What is CSFP
The Commodity Supplemental Food Program
CSFP support staff and volunteers distribute a nutritionally designed monthly food package which aids low-income individuals known to be vulnerable to malnutrition during critical periods of growth and development—such as those 60 years of age or older, infants, children under 6, and women who are pregnant, postpartum, and/or breastfeeding and are not WIC program recipients.
The nutrient-rich foods contained in the CSFP monthly food package help to prevent the occurrence of health problems, and improve the health status of these individuals who may be at a critical level of nutritional risk due to low-income and poor diet. The food packages consist of canned items (fruit, vegetables, meat or fish), bottled juice, shelf stable and instant dry milk, cheese, pasta or rice, dry beans or peanut butter and cereal.
The Commodity Supplemental Food Program (CSFP) reaches seniors in their homes and gathering places; with dignity and uncomplicated paperwork, and a specific food package designed to supplement their diet and help them stretch their food dollars.
Ninety-seven percent (97%) of CSFP participants are senior citizens 60 years of age or older who fall at/or below 130% of the Federal Poverty Income Guideline. The remaining program participants making up the Mothers, Infants, and Children (MIC) portion of the program have incomes based on 185% of the Federal Poverty Income Guideline. To learn more about program eligibility and where to find a CSFP program in your state go to: http://www.fns.usda.gov/fdd/programs/csfp/csfp_eligibility.htm
- CSFP is our nation’s first food assistance effort with a monthly food package using USDA (United States Department of Agriculture) commodity foods to supplement insufficient diets by providing protein, calcium, iron, and vitamins A and C.
- CSFP was created by Congress to address hunger in specific population groups in a way that mutually promotes agriculture policy and alleviates hunger through the use of food commodities acquired under government farm supports.
- CSFP is an important outlet for the food commodities supported under various farm programs. The Commodity Supplemental Food Program (CSFP) is a unique federal/state and public/private effort. The USDA uses its “buying power” to purchase specific nutrient-rich foods at wholesale prices for distribution to program participants.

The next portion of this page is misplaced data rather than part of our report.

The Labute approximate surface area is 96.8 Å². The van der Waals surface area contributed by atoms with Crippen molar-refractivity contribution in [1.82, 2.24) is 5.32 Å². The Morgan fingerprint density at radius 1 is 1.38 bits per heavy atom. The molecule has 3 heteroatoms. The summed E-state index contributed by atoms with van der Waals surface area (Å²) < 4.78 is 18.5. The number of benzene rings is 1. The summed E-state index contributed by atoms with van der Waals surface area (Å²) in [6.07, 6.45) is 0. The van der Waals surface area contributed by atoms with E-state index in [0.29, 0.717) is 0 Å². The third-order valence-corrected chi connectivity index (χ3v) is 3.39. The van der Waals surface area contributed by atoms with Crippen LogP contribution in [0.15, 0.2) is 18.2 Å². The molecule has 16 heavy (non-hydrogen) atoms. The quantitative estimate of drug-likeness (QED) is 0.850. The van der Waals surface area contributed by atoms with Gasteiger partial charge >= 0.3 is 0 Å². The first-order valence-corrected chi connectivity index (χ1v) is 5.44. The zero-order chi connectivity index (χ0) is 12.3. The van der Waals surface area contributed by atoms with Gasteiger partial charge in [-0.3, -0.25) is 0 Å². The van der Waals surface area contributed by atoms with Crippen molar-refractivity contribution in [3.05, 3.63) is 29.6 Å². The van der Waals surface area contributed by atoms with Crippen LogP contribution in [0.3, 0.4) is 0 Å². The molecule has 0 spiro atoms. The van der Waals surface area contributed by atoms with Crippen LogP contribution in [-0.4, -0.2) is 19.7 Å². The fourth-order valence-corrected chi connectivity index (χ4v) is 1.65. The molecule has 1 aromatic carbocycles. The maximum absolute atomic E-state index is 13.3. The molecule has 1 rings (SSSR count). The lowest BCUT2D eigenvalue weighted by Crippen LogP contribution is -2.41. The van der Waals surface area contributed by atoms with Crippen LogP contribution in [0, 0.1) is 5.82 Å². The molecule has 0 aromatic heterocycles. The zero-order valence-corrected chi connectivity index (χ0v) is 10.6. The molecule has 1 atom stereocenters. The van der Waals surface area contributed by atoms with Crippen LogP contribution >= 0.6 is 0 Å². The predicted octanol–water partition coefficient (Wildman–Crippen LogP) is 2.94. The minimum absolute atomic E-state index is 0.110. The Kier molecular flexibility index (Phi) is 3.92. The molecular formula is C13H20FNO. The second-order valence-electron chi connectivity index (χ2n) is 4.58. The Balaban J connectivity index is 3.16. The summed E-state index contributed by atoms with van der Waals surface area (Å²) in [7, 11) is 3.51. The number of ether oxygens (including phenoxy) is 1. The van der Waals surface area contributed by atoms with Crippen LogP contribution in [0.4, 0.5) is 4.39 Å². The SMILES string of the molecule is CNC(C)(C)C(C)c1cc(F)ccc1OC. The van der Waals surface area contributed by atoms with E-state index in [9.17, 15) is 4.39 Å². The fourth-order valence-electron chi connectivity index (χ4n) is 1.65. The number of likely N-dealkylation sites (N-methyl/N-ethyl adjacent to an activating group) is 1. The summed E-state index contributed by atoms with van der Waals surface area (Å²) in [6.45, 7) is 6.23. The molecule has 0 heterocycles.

- State agencies such as the Departments of Health, Agriculture, or Education provide administration and over-sight of the program, contracting with community and faith-based organizations to warehouse and distribute food, certify eligibility, and educate program participants. This unique collaboration also reaches homebound seniors with vital nutrition.
- CSFP promotes volunteerism utilizing approximately three million volunteer hours, hundreds of nonprofit and faith-based organizations, and locally raised resources.
- CSFP is available in 39 states, 2 Indian Tribal Organizations, and the District of Columbia. There are 7 new states that were granted approval for funding in fiscal year 2010 consisting of: Arkansas, Delaware, Georgia, Maine, New Jersey, Oklahoma, and Utah.
For more information go to:
What is CSFP: http://www.fns.usda.gov/fdd/programs/csfp/pfs-csfp.pdf
Federal Fact Sheet: http://www.fns.usda.gov/fdd/programs/csfp/default.htm
CSFP Survey Results and Statistics:
The USDA food package average cost is approximately $20 per package. The retail value of each package is approximately $50.
CSFP senior program participants responded to a national survey conducted by the National CSFP Association to determine whether seniors make food choices based on personal preference, nutrition knowledge or on economic conditions. The most notable data was:
1) only one in four (25%) senior respondents on CSFP are simultaneously accessing food stamps
2) over 60% of senior respondents use money for medical bills and not food
3) over 50% of senior respondents said they ran out of food during the month
4) Of respondents living alone, more than half reported an income of less than $750 per month, and of those in a household of two, more than half reported an income of less than $2,000 per month.
CSFP Participation and Food Cost Data
The following reports show a breakdown by State of how many participants were served in each category (Seniors, Woman, Infants and Children). Additional months will be added when they become available: